There are many factors that affect our local employers’ level of engagement when it comes to addressing the “Skills Gap”. In this blog post I will share my honest observations and opinions about some of these complicated issues. I will also offer some very well thought out suggestions and ideas for further consideration and discussion.
The first issue concerns the possibility that a cultural and management style change is desperately needed. I have found many cases where industrial management teams seem to place the development and improvement of front line workers very low on their priority list.
These managers appear to believe that when new employees are needed, experienced tradesmen and tradeswomen will be available to fill their needs. This is not the reality of our current situation. The industry is at the beginning of a glut of entry level skilled employees, for the welding and manufacturing industries.
To combat this situation, collaboration is the only possible way forward to sustainable growth in the welding and manufacturing world. This collaboration must involve all stakeholders to include employers, training institutions, current industrial management, existing workers and new apprentices/trainees.
This collaboration must start with the realization and acceptance by the stakeholders that it will require everyone’s participation. This effort should obviously start with intense communication between employers and training institutions. The employer involvement must include the participation in detailed development of standardized training curriculum. In regards to curriculum development, training institutions must stop trying to push trainees into outdated or inappropriate training that is not contributed to by regional industrial partners.
Is this call for collaboration “Collaborate or Die”, or is it “Collaborate or stay stagnate” and be left behind? Only time will tell how our industrial work world will develop into the future.
To stimulate discussion of our topic I wanted to present the following questions and possible answers.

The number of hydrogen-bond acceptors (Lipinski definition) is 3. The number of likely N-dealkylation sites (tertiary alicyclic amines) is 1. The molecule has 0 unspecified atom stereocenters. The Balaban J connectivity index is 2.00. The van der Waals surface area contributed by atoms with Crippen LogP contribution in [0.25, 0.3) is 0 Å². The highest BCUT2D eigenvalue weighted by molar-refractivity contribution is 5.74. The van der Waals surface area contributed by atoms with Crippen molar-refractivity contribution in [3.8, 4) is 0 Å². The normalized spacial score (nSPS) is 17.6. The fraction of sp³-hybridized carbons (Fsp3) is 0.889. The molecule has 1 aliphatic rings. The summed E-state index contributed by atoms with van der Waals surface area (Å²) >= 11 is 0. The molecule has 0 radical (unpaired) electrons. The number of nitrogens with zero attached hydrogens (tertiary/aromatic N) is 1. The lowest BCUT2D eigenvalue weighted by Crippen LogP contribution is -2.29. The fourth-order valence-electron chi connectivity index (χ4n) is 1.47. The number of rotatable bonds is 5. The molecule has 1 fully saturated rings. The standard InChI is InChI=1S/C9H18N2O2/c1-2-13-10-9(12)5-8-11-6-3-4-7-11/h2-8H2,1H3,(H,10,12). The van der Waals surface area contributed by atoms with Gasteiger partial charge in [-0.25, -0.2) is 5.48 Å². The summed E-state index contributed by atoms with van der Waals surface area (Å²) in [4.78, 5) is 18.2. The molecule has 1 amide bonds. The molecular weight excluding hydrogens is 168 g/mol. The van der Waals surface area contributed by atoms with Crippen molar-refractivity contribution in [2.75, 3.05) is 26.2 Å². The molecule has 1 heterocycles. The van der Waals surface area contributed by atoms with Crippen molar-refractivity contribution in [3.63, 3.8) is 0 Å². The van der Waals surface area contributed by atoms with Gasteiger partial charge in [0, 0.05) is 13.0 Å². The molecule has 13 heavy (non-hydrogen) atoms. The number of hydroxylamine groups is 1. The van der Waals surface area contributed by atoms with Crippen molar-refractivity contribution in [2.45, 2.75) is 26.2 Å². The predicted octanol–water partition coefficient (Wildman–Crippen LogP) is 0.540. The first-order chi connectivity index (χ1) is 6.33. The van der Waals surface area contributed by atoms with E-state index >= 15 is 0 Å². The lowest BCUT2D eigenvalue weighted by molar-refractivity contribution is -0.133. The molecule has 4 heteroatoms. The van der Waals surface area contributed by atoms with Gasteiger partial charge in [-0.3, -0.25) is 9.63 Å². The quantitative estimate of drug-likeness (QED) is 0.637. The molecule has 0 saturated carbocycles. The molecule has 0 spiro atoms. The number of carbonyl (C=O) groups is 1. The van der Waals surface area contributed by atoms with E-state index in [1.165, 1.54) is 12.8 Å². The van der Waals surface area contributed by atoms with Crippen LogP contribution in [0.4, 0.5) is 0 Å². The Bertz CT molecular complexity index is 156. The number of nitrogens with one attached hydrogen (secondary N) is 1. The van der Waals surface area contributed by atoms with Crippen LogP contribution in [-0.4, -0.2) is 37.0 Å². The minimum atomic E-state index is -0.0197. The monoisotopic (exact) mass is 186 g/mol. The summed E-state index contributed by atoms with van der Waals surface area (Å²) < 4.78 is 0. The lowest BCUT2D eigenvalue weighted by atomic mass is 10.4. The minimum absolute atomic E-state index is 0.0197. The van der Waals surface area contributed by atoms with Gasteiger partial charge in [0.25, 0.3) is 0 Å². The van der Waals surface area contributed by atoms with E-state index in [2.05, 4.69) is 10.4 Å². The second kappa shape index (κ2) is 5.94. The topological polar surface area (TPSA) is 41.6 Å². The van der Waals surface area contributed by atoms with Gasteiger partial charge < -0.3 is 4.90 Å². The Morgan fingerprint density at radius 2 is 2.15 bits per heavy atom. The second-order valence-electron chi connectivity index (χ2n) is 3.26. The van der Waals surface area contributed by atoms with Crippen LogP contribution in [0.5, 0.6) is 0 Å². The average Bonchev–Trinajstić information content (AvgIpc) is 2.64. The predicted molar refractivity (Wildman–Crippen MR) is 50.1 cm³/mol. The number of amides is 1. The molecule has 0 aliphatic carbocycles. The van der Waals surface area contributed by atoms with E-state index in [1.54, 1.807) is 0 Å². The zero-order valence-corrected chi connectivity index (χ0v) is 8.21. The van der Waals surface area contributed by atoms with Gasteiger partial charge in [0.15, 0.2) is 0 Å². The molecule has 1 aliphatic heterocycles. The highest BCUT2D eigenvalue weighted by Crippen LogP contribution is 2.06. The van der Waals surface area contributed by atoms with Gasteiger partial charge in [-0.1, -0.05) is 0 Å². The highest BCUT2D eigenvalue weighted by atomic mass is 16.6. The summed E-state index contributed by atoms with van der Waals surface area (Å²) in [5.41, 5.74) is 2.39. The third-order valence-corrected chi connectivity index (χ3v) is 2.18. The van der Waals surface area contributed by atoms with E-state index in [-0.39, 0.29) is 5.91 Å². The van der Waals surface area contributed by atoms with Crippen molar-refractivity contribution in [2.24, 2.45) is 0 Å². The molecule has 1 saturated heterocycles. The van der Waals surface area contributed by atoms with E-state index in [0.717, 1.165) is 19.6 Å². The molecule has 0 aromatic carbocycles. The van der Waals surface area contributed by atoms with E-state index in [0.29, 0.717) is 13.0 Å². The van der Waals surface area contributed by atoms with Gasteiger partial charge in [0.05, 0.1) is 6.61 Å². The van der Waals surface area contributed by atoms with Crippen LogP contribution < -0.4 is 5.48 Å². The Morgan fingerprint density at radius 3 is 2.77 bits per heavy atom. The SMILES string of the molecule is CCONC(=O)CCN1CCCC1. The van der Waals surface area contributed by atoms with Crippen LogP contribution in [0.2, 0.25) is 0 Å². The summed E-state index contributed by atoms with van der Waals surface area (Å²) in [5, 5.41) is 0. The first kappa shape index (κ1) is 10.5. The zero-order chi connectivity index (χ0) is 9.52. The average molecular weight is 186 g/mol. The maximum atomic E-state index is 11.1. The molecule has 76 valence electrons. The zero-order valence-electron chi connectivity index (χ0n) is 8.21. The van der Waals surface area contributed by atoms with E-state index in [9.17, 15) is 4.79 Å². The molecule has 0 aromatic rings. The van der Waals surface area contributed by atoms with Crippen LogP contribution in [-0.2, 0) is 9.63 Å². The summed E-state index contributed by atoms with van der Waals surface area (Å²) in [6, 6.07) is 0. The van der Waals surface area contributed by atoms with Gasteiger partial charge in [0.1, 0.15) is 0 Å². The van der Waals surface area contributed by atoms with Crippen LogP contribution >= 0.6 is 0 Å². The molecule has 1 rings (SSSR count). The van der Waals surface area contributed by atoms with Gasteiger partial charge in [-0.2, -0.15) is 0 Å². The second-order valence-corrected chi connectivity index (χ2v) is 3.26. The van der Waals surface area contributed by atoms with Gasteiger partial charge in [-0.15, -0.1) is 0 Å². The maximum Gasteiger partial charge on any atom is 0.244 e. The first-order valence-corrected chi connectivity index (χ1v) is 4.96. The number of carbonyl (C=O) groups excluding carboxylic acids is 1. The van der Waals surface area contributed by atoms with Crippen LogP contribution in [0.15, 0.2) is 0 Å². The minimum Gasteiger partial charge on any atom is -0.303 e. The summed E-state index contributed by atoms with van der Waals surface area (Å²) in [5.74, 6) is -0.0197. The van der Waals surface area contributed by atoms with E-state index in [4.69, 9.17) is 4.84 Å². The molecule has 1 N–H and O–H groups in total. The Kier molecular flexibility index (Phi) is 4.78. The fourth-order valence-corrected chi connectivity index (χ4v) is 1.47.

1. What are the biggest challenges that employers face when seeking to fill welder/fabricator positions?
• Applicants with the desired skill set request a “High pay scale”.
• Entry level applicants need additional training.
• Current employer supervision has no time to mentor new hires.
• Existing workforce is not trained to develop new hires.
2. Why are recent welding school graduates unprepared to become part of the workforce?
• Graduates have limited entry level trade skills.
• Graduates have limited “basic skills” (reading, math, communication etc.).
• Graduates have a poor work ethic.
• Graduates lack good self-management skills.
3. What type of employer will attract the best welding and manufacturing talent?
• The employer that has a culture of professionalism for their tradesmen and women.
• The employer that accepts critical input for their front line workers.
• The employer that promotes professional development for all employees.
• The employer that will value a life / work balance.
4. Why should national industrial training standards be commonly used by training institutes?
• Because such training standards have been developed in partnership with industry.
• Employers will be able to easily identify the skills taught during such training.
• This would allow interested employers to develop supplementary training for new hires from such a program.
• Such training standards give “portability” to the certification earned.
5. What steps could stakeholders take to work toward fixing the broken industrial talent pipeline?
• Develop engaging partnerships with one another.
• Eliminate the fear of cultural change with in the workplace.
• Reach out to others for “Best Practices”.
• Adopt dedication to lifelong learning and continuous improvement.
By: Randy Emery
Randy Emery is a welding instructor at the College of the Sequoias and AWS Fresno Section Vice Chairman.